With just four employees and an overwhelming amount of customers, Chef Dallas McGarity faced a difficult decision: stay open and run his limited staff ragged or close Portage House just as business was picking up.He chose the latter.”It was stressing me out, it was stressing my staff out… it was just too much to bear for the staff we had on,” McGarity said.Portage House, a riverside restaurant in Jeffersonville, Indiana, has been trying to hire more employees since the first of the year, McGarity said in an interview Tuesday. Only a few people have applied, and even less actually showed up for an interview.The temporary closure of Portage House is indicative of a growing dilemma for the food and beverage industry. After a year of financial challenges and skeleton crews due to the impact of the coronavirus pandemic, area restaurants are now staring down the barrel of a new crisis: finding enough employees to keep up with pent-up demand.It wouldn’t be a stretch to say that the vast majority of Louisville area restaurants are hiring right now, from small, independently-owned eateries to national restaurant chains.And local restaurants aren’t alone in their efforts to bring on more staff.According to data from the Bureau of Labor Statistics, restaurant and bars added 176,000 jobs in March alone, and more than 300,000 jobs in February. Nationwide, there are 6.9 million people not in the workforce that reportedly want a job, which is up by 1.8 million since February 2020.So where is the disconnect?McGarity believes the staffing issue stems from combination of factors. He said some folks are fearful of returning to a public-facing business during the pandemic, some have found jobs outside of the food and beverage industry and others are just riding out their unemployment benefits.Thomas Harris, owner of That’s My Dog in Jeffersonville, said he’s actually gotten applications with fake emails and phone numbers that he believes people are using for unemployment purposes.”The government giving that extra money each week gives them incentive to stay home,” he said. “I can’t get people to work because it’s easier for them to stay home and watch Netflix and get paid for it. It’s been absolutely killing me.”McGarity said he is considering changing Portage House’s model to a counter service operation too.Gary Fox, president of Apron Inc., said his organization is looking for ways to help the staffing situation. The Louisville-based nonprofit has been assisting independent restaurant employees throughout the Covid-19 pandemic, giving out more than 700 relief grants.Click here to read more about the challenges the businesses are facing from Louisville Business First.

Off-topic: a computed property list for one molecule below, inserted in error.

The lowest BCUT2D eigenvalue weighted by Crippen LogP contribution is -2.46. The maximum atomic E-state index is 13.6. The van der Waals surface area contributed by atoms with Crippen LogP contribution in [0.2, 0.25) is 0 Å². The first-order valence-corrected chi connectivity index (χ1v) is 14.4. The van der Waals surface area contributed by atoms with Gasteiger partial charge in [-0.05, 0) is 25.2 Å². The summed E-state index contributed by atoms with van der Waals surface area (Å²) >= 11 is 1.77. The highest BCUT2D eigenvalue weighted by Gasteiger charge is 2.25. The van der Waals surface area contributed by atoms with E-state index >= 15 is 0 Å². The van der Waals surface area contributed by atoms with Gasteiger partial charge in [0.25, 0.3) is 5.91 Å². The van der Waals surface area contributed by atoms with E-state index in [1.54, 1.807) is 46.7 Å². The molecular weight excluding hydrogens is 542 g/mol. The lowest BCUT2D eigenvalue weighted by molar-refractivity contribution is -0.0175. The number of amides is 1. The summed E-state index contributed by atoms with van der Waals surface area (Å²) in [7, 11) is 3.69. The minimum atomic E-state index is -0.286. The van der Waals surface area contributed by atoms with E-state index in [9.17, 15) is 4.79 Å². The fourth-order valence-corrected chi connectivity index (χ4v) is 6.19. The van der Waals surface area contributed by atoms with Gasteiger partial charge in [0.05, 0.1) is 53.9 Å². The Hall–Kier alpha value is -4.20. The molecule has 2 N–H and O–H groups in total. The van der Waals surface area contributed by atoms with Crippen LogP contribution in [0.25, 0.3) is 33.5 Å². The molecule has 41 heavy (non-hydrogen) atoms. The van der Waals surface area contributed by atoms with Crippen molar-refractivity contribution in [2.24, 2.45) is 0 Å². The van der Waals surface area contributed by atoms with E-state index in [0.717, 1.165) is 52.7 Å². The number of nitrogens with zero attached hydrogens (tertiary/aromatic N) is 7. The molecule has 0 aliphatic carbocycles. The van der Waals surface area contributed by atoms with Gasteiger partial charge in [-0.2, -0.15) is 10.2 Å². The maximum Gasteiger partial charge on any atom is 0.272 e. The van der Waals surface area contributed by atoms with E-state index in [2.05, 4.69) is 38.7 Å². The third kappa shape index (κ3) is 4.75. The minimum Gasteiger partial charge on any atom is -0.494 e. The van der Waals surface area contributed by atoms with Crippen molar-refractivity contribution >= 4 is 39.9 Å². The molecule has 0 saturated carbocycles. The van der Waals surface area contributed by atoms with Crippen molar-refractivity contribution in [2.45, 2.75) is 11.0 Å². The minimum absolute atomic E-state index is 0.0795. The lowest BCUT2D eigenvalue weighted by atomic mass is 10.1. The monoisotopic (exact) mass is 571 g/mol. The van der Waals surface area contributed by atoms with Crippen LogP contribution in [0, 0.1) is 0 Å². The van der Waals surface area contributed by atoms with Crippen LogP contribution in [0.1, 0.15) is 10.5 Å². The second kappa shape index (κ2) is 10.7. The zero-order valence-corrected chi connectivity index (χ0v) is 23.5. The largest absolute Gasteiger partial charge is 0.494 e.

With just four employees and an overwhelming amount of customers, Chef Dallas McGarity faced a difficult decision: stay open and run his limited staff ragged or close Portage House just as business was picking up.

He chose the latter.

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“It was stressing me out, it was stressing my staff out… it was just too much to bear for the staff we had on,” McGarity said.

Portage House, a riverside restaurant in Jeffersonville, Indiana, has been trying to hire more employees since the first of the year, McGarity said in an interview Tuesday. Only a few people have applied, and even less actually showed up for an interview.

The temporary closure of Portage House is indicative of a growing dilemma for the food and beverage industry. After a year of financial challenges and skeleton crews due to the impact of the coronavirus pandemic, area restaurants are now staring down the barrel of a new crisis: finding enough employees to keep up with pent-up demand.

It wouldn’t be a stretch to say that the vast majority of Louisville area restaurants are hiring right now, from small, independently-owned eateries to national restaurant chains.

And local restaurants aren’t alone in their efforts to bring on more staff.

According to data from the Bureau of Labor Statistics, restaurant and bars added 176,000 jobs in March alone, and more than 300,000 jobs in February. Nationwide, there are 6.9 million people not in the workforce that reportedly want a job, which is up by 1.8 million since February 2020.

So where is the disconnect?

McGarity believes the staffing issue stems from combination of factors. He said some folks are fearful of returning to a public-facing business during the pandemic, some have found jobs outside of the food and beverage industry and others are just riding out their unemployment benefits.

Thomas Harris, owner of That’s My Dog in Jeffersonville, said he’s actually gotten applications with fake emails and phone numbers that he believes people are using for unemployment purposes.

“The government giving [unemployed people] that extra money each week gives them incentive to stay home,” he said. “I can’t get people to work because it’s easier for them to stay home and watch Netflix and get paid for it. It’s been absolutely killing me.”

McGarity said he is considering changing Portage House’s model to a counter service operation too.

Gary Fox, president of Apron Inc., said his organization is looking for ways to help the staffing situation. The Louisville-based nonprofit has been assisting independent restaurant employees throughout the Covid-19 pandemic, giving out more than 700 relief grants.

Click here to read more about the challenges the businesses are facing from Louisville Business First.

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